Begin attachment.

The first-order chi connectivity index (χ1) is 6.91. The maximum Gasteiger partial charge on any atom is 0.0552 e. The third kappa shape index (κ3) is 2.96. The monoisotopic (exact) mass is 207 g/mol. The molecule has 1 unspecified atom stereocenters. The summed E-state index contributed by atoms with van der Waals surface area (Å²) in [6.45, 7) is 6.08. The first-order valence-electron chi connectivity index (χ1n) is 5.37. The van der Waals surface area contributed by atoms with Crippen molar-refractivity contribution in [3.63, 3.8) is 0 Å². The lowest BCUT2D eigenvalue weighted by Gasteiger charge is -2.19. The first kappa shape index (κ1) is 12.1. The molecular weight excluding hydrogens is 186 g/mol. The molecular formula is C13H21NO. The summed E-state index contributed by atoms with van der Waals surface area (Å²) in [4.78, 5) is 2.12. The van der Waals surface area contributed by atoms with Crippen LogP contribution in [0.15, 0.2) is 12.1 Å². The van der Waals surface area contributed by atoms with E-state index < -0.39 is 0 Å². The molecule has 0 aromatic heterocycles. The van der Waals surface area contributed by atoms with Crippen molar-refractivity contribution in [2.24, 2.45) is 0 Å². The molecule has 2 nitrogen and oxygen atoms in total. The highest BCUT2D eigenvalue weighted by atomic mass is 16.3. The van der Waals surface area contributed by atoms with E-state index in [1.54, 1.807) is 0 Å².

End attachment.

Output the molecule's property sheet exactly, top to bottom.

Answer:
The first-order chi connectivity index (χ1) is 6.91. The maximum Gasteiger partial charge on any atom is 0.0552 e. The third kappa shape index (κ3) is 2.96. The monoisotopic (exact) mass is 207 g/mol. The molecule has 1 unspecified atom stereocenters. The summed E-state index contributed by atoms with van der Waals surface area (Å²) in [6.45, 7) is 6.08. The first-order valence-electron chi connectivity index (χ1n) is 5.37. The van der Waals surface area contributed by atoms with Crippen molar-refractivity contribution in [3.63, 3.8) is 0 Å². The lowest BCUT2D eigenvalue weighted by Gasteiger charge is -2.19. The first kappa shape index (κ1) is 12.1. The molecular weight excluding hydrogens is 186 g/mol. The molecular formula is C13H21NO. The summed E-state index contributed by atoms with van der Waals surface area (Å²) in [4.78, 5) is 2.12. The van der Waals surface area contributed by atoms with Crippen LogP contribution in [0.15, 0.2) is 12.1 Å². The van der Waals surface area contributed by atoms with E-state index < -0.39 is 0 Å². The molecule has 0 aromatic heterocycles. The van der Waals surface area contributed by atoms with Crippen molar-refractivity contribution in [2.24, 2.45) is 0 Å². The molecule has 2 nitrogen and oxygen atoms in total. The highest BCUT2D eigenvalue weighted by atomic mass is 16.3. The van der Waals surface area contributed by atoms with E-state index in [1.54, 1.807) is 0 Å².